Nothing is more subsidized than the SOV driver. We are constantly “giving money” to SDOT because they claim they can’t pave the streets on the income they reap from drivers.

        “before we take away lanes from the pre-existing businesses”
        I didn’t realize there were lanes dedicated to small business use only.
        “Amazon who has also added to our traffic problems GREATLY”
        Why do Amazon employees get singled out?

        What do Uber and Lyft have to do with bus lanes? Oh right, they have a negative connotation so good to lump them in as if they are somehow relevant to bus lanes.

        Tl;dr: Old man yells at clouds ALOT!

      5. @GK

        You assume I’m not deluged with Libertarian and Republican arguments for drowning government in the bathtub and privatizing the remains so workers can be exploited even more daily. I cut my political teeth in Idaho, as well. I’m well aware of their theories and how badly they fall apart when you point out that capitalists historically do not play fair or allow a level playing field, but pull every trick in the book to squeeze another buck out of everything. I’ve literally seen and heard it all.

  2. Anyone who pays attention knows that buses are far more likely to be stuck behind other buses but that doesn’t fit the urbanist claptrap narrative

    1. Frank,

      Is it possible to get a “Block” capability on the blog. Almost every other system has one, so I bet that WordPress does too. I don’t want to read about “urbanist claptrap”.

    2. If the two buses are the same route, that’s called bus bunching and it’s caused by car congestion. If they’re on different routes, well it must be Third Avenue because no other street has that many buses.

      1. The U-district has places where buses do get delayed by other buses, due to poorly designed interactions between bus stops at stoplights.

        Northbound 15th Ave. at Campus Parkway is one. I’ve had many times when we approach this stop, only to be stuck by a bus already serving it. When the bus is ready to start moving, the light turns red, so that bus remains blocking the stop, until the light changes. Then, the light back at 40th is red, so we have to wait for that one, before finally proceeding to the stop.

        A few times, we’ve sat at that intersection for as long as 5-10 minutes while by bus was number 3 or 4 in line, while all the cars got to just pass right on through in the other lane, with no delays, whatsoever.

        Southbound Montlake approaching 520 is another example. Again, the combination of long light cycles, a bus stop right before a traffic light, multiple bus routes converging there, and a bus stop zone that’s only long enough to hold one bus, means long bus delays, while the people driving cars get to breeze on through, completely oblivious.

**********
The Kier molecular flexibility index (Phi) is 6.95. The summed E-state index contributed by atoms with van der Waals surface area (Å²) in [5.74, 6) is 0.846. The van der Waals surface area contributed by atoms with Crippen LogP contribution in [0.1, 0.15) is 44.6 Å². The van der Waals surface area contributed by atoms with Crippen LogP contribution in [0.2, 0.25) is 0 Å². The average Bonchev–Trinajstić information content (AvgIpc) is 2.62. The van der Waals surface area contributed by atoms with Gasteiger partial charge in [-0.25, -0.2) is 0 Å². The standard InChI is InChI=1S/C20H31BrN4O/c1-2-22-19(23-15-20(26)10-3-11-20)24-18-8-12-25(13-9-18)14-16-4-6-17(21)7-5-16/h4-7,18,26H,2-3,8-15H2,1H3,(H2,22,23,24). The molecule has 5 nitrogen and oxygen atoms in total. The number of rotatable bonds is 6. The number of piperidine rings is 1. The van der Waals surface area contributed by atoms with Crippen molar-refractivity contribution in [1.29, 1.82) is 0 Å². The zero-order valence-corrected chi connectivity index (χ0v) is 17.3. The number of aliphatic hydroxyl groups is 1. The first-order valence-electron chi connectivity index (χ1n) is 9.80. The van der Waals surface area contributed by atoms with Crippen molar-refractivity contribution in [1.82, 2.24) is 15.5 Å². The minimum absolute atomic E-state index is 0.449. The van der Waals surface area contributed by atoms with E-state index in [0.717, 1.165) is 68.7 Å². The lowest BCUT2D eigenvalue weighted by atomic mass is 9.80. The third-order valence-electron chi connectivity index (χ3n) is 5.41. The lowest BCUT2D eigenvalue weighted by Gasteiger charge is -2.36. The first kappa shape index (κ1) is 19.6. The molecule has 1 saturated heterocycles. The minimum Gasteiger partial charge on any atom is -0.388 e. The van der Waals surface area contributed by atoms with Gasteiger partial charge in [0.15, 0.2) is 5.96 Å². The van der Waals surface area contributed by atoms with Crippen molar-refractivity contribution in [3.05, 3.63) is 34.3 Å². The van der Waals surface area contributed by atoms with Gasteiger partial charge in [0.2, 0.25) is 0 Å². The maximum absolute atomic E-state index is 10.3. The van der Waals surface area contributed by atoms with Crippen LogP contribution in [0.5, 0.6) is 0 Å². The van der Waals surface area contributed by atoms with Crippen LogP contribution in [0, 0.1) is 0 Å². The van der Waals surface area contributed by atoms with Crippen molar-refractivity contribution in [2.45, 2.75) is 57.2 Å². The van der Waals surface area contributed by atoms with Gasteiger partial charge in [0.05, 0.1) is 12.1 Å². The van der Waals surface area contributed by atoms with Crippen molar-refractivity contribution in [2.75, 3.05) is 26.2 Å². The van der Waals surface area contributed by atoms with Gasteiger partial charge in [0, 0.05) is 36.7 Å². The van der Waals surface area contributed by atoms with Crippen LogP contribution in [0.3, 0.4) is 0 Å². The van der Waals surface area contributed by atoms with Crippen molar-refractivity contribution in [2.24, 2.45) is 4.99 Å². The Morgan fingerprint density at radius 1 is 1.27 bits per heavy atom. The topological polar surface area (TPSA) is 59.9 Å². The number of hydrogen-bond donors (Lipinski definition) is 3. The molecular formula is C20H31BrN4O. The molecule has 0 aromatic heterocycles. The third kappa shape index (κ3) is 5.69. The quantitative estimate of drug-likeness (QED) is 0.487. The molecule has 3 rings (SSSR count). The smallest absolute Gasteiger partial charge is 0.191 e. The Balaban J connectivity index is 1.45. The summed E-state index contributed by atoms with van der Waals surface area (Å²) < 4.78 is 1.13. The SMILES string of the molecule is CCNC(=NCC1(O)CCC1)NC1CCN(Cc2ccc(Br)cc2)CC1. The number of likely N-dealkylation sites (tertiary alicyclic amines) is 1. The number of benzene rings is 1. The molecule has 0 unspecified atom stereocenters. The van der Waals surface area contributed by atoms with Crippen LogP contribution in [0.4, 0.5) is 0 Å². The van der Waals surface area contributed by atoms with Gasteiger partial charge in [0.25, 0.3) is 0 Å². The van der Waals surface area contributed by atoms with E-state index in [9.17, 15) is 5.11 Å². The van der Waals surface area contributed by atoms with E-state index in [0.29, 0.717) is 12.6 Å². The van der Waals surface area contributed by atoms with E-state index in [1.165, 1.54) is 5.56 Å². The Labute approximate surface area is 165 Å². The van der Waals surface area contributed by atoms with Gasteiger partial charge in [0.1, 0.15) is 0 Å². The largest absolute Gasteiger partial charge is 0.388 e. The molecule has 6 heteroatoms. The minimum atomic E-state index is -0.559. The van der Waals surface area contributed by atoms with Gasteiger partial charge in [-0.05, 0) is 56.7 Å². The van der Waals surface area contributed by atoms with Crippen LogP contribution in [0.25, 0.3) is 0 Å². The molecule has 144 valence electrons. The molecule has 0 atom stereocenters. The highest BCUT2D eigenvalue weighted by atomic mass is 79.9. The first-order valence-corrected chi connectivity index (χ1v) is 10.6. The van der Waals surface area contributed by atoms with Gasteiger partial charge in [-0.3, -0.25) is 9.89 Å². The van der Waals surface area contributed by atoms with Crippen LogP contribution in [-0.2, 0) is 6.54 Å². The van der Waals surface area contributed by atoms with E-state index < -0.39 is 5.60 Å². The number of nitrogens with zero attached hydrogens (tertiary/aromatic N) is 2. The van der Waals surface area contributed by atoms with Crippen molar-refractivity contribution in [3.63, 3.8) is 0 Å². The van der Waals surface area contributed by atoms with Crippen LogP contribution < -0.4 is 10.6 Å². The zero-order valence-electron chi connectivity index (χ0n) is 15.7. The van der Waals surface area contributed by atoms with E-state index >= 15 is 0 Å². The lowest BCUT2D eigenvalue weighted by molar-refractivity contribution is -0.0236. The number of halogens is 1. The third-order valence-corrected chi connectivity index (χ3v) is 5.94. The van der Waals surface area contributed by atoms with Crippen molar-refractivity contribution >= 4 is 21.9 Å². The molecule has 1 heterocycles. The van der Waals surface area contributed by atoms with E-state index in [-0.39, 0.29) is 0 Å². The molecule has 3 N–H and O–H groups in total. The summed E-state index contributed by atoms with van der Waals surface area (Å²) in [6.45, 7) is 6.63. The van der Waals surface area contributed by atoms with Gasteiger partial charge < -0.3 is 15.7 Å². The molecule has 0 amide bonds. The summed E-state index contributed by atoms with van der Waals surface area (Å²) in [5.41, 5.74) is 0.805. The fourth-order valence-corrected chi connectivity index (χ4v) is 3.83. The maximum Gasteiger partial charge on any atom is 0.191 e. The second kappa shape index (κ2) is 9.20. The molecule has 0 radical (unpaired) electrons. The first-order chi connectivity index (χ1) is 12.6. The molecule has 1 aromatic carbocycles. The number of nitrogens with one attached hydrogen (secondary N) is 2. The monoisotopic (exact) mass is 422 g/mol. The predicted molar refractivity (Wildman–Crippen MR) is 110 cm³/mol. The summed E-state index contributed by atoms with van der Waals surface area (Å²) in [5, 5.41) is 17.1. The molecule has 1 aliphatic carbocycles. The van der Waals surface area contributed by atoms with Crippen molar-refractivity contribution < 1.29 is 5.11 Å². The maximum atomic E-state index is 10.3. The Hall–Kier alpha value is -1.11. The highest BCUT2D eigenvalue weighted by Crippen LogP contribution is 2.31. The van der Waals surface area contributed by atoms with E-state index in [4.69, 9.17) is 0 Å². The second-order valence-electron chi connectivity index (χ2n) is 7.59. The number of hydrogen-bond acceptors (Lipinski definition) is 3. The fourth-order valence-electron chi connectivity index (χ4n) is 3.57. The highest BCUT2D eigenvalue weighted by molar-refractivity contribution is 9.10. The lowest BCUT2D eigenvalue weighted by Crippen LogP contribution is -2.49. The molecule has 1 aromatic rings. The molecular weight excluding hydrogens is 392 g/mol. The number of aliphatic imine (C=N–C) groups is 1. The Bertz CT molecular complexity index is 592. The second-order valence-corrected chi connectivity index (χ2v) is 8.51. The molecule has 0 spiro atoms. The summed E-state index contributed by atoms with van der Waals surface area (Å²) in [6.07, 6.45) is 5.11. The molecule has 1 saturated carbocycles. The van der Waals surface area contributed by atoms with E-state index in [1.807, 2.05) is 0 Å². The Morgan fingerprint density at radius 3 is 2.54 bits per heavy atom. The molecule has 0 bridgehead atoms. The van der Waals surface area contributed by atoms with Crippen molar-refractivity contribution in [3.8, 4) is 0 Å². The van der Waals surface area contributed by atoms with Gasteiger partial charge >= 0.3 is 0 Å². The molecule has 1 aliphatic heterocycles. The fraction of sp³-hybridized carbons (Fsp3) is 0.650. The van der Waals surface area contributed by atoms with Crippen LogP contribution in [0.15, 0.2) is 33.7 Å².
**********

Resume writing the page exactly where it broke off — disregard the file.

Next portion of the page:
2. That isn’t quite true Mike. All it takes is a wheelchair to get busses bunched. Happens daily.

    3. Come on, man, that’s ridiculous. Just look at our slowest buses. The 44 and 8 come to mind. For the most part, they are the only buses on their route. Do you really think that the big problem with the 44 is that some other 44 — scheduled to run 10 minutes prior — is blocking it? Don’t be silly. The problem with the 44 — the reason it is so god-awful slow that some people just abandon it and walk — is because it is stuck in traffic. Only a driving ignoramus (which you probably aren’t) would drive on 45th from the UW to Market. Everyone else just uses 50th. But because the purpose of the 44 is to actually pick up people along the way, it is stuck with its route.

      In contrast, consider the E. You will often see the E stuck behind another bus, downtown. But despite the E routinely being delayed by other buses, the E moves way faster than the 44 or 8. That is because it has so much in the way of bus lanes. Of course it could be better (and should be better) but the contrast is striking. Buses being delayed by other buses are typically not a problem. Buses being delayed by cars is.

      Oh, and bus bunching — especially on the same route — is caused by delays of the first bus. A bus leaves at 10:00 AM, expecting to get to the end of its route at 10:30. But delays cause it to be 15 minutes late. As it nears the end of the line, the second bus (traveling on schedule) catches up to it, and the buses are bunched. It is the delay that causes the bus bunching, and quite often the delay is caused by general purpose traffic.